The young boy, Han Velsing, stood frozen in fear. The snow covered world around him suddenly filled with an unholy presence. He felt his eyes burn from the evil that permeated the air. He knew what was coming. He heard the thrust of powerful wings bat the air and then the crunch of snow when it landed. Sweat began to trickle down Han’s forehead even though it was bitterly cold. His predator stood towering in front of him. The Vampire’s skin was white as a porcelain picture. His cheeks were sucked in and hollow. He smiled wickedly, showing off his sharp teeth. Han dashed away knowing it was pointless. In seconds the vampire thrust Han brutally into the snow. Han’s trembling fingers gripped the item in his pocket. It was something his Mother always told him to carry with him for good luck. As the Vampire’s fangs lunged towards him, Han screamed and shoved the pungent “good luck” charm in the beast’s face. The Vampire screamed like a mountain lion and his body began to convulse violently. He thrashed and jerked and then was still. Han had killed the monster. Amazed, Han stared at the object that saved his life….a clove of garlic.
Garlic…the ancient herb
This bulb which is bursting with flavor, is probably one of the most used spices around the world…or at least in my kitchen. I am a garlic fanatic!It is one of those staple ingredients that is a MUST in every kitchen and for every cook. Just take one whiff of a garlic bulb and you will know that it is a strong cooking ingredient when used raw, however when you cook it the garlic sweetens.
Garlic has been used by people all over the world for ages. Not just centuries; we’re talking THOUSANDS of years. The exact time garlic was cultivated isn’t certain, but it was grown in Mesopotamia around 3000 B.C. Culturally, garlic has been a prized spice.
In the works of Hippocrates, Pliny the Elder, the Bible, Homer and several other famous historic documents have noted garlic in their writings used as medication.
Garlic was given to the ancient Greek athletes when they were competing in the Olympics.
Garlic was believed by many cultures to increase strength and endurance.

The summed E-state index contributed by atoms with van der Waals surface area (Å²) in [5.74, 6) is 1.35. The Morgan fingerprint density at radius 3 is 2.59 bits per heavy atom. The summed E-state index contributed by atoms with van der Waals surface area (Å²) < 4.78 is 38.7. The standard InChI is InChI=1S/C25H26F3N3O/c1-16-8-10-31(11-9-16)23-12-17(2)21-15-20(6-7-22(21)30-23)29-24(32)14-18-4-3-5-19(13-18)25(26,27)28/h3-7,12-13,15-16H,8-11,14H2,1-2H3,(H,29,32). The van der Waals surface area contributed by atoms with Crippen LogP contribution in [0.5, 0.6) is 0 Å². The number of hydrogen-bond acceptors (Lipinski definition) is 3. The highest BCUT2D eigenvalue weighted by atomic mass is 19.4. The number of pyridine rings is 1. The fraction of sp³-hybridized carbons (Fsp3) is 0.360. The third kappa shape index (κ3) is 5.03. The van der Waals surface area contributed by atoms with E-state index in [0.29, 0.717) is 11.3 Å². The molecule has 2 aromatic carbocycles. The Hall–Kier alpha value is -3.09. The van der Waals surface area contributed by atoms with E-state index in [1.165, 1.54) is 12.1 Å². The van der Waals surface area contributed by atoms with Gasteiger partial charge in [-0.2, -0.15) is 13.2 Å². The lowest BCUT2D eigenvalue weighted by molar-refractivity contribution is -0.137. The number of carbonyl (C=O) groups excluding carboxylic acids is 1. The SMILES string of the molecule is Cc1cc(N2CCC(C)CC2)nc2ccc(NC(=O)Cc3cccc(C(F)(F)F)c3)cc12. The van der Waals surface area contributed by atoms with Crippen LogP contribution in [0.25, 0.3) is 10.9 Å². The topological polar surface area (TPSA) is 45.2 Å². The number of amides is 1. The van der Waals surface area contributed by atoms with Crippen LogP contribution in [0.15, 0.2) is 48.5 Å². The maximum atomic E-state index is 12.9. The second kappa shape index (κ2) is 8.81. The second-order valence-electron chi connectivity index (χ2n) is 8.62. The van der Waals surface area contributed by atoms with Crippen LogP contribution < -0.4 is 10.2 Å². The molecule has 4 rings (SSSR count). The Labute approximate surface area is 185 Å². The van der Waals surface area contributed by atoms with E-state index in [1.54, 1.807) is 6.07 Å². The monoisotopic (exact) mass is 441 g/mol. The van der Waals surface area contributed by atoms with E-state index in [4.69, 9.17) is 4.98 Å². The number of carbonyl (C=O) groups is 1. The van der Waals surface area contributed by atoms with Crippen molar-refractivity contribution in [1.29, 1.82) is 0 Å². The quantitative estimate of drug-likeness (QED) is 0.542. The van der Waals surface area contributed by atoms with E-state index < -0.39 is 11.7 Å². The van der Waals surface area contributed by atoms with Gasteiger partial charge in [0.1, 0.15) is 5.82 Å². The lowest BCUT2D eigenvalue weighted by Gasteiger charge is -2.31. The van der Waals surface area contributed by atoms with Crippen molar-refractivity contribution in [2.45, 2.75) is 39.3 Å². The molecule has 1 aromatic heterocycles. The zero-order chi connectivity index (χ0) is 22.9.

In many countries, garlic was a staple food for soldiers.
Henry IV of France was baptized in water with cloves of garlic.
Garlic was hung on door posts and around necks to ward off evil spirits. In Europe it was believed it would ward off werewolves , demons and evil spirits, The Plague, and rabid animals (probably how the werewolf legend was born).
According to a Korean legend garlic was considered to be sacred food.
China is the largest producer of garlic…23 billion pounds are grown annually. WOW!
Garlic is full of vitamin C and research shows it is a cholesterol fighter, cancer fighter, fights infections and has anti-aging properties.
It has been referred to as “The Stinking Rose”.
Different cultures all over the world seemed to believe that garlic was good for pulmonary disorders and respiratory disorders as well as being beneficial to the cardiovascular system.
The only thing I don’t quite enjoy about garlic is the way it makes your hands and breathe REEK. There have been times when I have chopped garlic and scrubbed my hands 10 times and still the smell remains. And when it’s in my mouth? No toothpaste, no mouthwash, no liquid can seem to rid that horrid smell. During my garlic research I found that parsley is something that will kill garlic breath. I haven’t tried it but I will! One thing I have tried is swishing my mouth out with organic, unrefined coconut oil; it seems to get rid of the smell/flavor for the most part.
Garlic is really good for you and it is so easy to add this ancient ingredient to practically all of your cooking. Sprinkle garlic into your pasta, dice it and add it to vegetables, put it in your marinades (always turns out good), make homemade ranch dressing (That’s what I do! you need 1 clove of garlic, lots of dill, chives, cream cheese, mayonnaise, sour cream, a little bit of milk
and salt and pepper. Toss is a blender and walla! Ranch Dressing goodness!). Use in olive oil with Parmesan and Italian Spices for bread dipping oil. Basically, garlic is what’s for dinner!
Are there any special ways you use garlic?
The American Society for Nutritional Sciences, “Historical Perspective on the Use of Garlic”; Wikipedia; Spice Islands; Dr. Christopher’s Herbal Legacy.